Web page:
user interface (UI)

What is a user interface (UI)?

The user interface (UI) is the point of human-computer interaction and communication in a device. This can include display screens, keyboards, a mouse and the appearance of a desktop. It is also how a user interacts with an application or a website, using visual and audio elements, such as type fonts, icons, buttons, animations and sounds.

A good UI adheres to design principles that enable users to navigate through the interface and easily use it for their intended purposes.

Many real-world businesses are dependent on web and mobile apps. This has led companies to place increased priority on UI to improve the user's overall experience. UI and web designing no longer just encompass hard skills like coding. They also require knowledge about user interaction design patterns and accessibility to ensure interfaces are user-friendly for everyone and not overly complicated.

Types of user interfaces

The various types of UI include the following:

  • Graphical user interface (GUI). Web UIs and other digital products often feature GUIs with graphical elements, such as windows, pull-down menus, buttons, scroll bars and icons. Multimedia is increasingly being incorporated into GUIs for many applications, including sound, voice, motion video and virtual reality (VR).
  • Command line interface. CLIs are meant for developers who use programming languages, such as Python, Pearl, C, C++, PowerShell and Bash. A command is entered and the interface completes the task associated with that command.
  • Menu-driven UI. The visual elements in a menu-driven UI let users make selections from various options to get what they need. Online shopping sites exemplify this type of UI.
  • Touch UI. A touch screen lets users physically interact with many elements of an interface.
  • Voice UI. VUIs receive verbal commands or requests from humans and can respond accordingly.
  • Form-based UI. This interface provides electronic forms with features such as checkboxes that let users submit responses and forms.
  • Natural language UI. This type of user interface understands natural language and can converse with humans, responding in a humanlike manner. Apple's Siri and Amazon's Alexa are examples of devices featuring natural language user interfaces. A natural language interface is distinct from a natural user interface, which focuses on creating interactions that don't require learning an artificial control, such as typing on a keyboard.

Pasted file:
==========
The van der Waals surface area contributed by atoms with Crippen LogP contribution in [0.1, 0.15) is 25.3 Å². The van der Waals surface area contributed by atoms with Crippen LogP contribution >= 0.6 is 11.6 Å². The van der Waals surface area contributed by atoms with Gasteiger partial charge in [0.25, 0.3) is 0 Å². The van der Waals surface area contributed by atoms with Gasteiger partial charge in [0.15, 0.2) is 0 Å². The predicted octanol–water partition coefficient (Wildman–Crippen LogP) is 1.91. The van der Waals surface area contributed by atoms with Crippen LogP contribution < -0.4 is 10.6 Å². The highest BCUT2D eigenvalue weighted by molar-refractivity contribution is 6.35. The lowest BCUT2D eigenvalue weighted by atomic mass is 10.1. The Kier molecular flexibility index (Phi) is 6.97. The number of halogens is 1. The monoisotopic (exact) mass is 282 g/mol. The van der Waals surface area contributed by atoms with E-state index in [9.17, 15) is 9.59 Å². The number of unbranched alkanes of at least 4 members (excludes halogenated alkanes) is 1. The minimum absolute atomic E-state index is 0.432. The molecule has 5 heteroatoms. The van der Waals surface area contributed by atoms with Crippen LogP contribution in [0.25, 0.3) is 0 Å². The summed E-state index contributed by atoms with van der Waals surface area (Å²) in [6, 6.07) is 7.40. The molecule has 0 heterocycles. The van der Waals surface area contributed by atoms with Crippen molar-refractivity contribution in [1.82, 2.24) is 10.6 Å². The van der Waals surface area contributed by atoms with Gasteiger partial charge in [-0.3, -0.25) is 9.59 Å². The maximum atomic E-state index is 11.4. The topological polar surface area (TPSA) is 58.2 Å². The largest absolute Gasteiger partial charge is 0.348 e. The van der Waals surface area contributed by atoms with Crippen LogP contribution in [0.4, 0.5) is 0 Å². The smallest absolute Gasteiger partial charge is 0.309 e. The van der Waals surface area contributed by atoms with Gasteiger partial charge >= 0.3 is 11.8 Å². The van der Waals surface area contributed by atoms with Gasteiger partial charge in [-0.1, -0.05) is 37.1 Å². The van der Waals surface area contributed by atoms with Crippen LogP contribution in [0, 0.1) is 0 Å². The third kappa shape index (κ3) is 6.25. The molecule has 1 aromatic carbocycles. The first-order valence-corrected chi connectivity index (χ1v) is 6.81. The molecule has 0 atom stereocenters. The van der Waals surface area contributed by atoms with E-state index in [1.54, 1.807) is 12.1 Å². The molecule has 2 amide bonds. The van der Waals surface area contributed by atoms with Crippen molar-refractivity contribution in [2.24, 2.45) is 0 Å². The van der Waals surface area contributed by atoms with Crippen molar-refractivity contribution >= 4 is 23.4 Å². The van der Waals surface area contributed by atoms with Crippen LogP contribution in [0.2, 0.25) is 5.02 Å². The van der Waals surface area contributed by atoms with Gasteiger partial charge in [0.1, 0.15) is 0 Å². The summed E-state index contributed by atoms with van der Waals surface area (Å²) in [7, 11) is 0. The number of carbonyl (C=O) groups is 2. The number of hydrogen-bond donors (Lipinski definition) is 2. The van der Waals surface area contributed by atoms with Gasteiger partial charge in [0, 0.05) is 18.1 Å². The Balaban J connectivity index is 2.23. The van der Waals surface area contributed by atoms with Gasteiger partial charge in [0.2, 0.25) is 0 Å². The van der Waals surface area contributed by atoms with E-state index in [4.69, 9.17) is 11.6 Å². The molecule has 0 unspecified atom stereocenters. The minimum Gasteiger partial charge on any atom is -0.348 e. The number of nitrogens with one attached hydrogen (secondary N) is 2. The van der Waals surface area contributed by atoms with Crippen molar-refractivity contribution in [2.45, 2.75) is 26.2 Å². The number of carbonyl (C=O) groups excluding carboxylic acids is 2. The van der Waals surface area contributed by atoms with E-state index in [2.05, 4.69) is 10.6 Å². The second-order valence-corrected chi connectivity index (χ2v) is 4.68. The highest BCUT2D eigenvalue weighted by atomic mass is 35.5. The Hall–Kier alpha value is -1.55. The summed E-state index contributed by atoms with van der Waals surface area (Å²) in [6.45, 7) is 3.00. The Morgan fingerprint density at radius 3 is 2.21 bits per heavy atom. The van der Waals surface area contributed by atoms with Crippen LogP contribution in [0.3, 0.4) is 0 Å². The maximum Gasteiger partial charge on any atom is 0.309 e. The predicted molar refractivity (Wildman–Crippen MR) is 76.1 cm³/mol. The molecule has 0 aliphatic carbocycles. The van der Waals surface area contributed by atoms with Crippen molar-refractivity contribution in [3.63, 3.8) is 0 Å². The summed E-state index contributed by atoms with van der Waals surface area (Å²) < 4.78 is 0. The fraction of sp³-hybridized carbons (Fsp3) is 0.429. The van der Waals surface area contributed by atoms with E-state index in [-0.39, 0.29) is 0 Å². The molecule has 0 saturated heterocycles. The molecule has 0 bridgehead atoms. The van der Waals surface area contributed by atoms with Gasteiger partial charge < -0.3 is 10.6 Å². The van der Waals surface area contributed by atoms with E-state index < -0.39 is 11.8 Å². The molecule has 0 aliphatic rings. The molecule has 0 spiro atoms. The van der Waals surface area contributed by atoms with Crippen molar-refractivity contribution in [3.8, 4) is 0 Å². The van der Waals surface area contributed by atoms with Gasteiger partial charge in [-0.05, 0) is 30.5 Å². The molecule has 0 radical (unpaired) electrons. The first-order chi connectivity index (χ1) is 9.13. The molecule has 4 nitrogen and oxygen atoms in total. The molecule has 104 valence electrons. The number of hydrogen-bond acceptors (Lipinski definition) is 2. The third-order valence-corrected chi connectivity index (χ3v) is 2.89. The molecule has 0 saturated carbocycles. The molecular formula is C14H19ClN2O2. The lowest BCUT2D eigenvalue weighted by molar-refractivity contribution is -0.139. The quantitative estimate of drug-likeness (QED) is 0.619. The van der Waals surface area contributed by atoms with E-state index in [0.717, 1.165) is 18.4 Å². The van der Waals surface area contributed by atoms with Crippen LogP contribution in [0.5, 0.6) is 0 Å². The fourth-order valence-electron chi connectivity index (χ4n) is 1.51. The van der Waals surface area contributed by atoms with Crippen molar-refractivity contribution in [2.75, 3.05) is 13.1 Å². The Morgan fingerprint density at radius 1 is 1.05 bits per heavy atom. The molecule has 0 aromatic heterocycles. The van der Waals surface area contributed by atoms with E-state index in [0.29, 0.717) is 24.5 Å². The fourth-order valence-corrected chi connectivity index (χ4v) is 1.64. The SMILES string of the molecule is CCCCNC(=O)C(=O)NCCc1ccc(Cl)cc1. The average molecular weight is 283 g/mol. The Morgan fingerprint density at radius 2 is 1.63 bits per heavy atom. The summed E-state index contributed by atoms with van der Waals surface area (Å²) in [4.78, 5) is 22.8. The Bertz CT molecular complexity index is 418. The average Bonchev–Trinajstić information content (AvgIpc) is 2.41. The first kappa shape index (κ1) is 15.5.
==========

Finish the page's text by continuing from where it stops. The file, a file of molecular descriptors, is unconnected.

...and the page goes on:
• Mobile UI. The popularity of mobile applications led to the development of the mobile UI. It's concerned with creating usable, interactive interfaces on the smaller screens of smartphones and tablets and improving special features like touch controls.

Examples of user interfaces

A wide range of devices might serve as user interfaces or be part of a UI. Examples of these include the following:

  • Computer mouse. A computer mouse is a device that serves as a point of human-computer interaction. Users interact with software or webpages in this way.
  • Remote control. Like computer mouses, remote controls are a means to control and interact with on-screen elements wirelessly.
  • Virtual reality. VR applications let people use physical motion to interact with a computer. The computing device recognizes motion as commands to complete certain tasks.
Photo of people using VR headsets
Virtual reality headsets let users interact with VR systems and applications.
  • Automated teller machines. Users interact with visual elements on an ATM screen to complete transactions or other tasks.
  • Speedometer. A speedometer provides information to human users regarding their vehicle's speed from a vehicle dashboard.
  • iPod click wheels. Users interacted with an iPod's on-screen elements through a click wheel that could, for instance, sift through a long list of songs.

Websites such as Airbnb, Dropbox and Virgin America have good user interface and visual design characteristics. Sites like these have pleasant, easy-to-operate, user-centered designs that focus on the user and their needs. Mobile first is increasingly a call to action for website design because many users view content on mobile devices rather than on desktop computers. Certain best practices for mobile site design provide a good starting point for meeting these needs.

User interface design

There are multiple steps involved in the UI design process, including the following: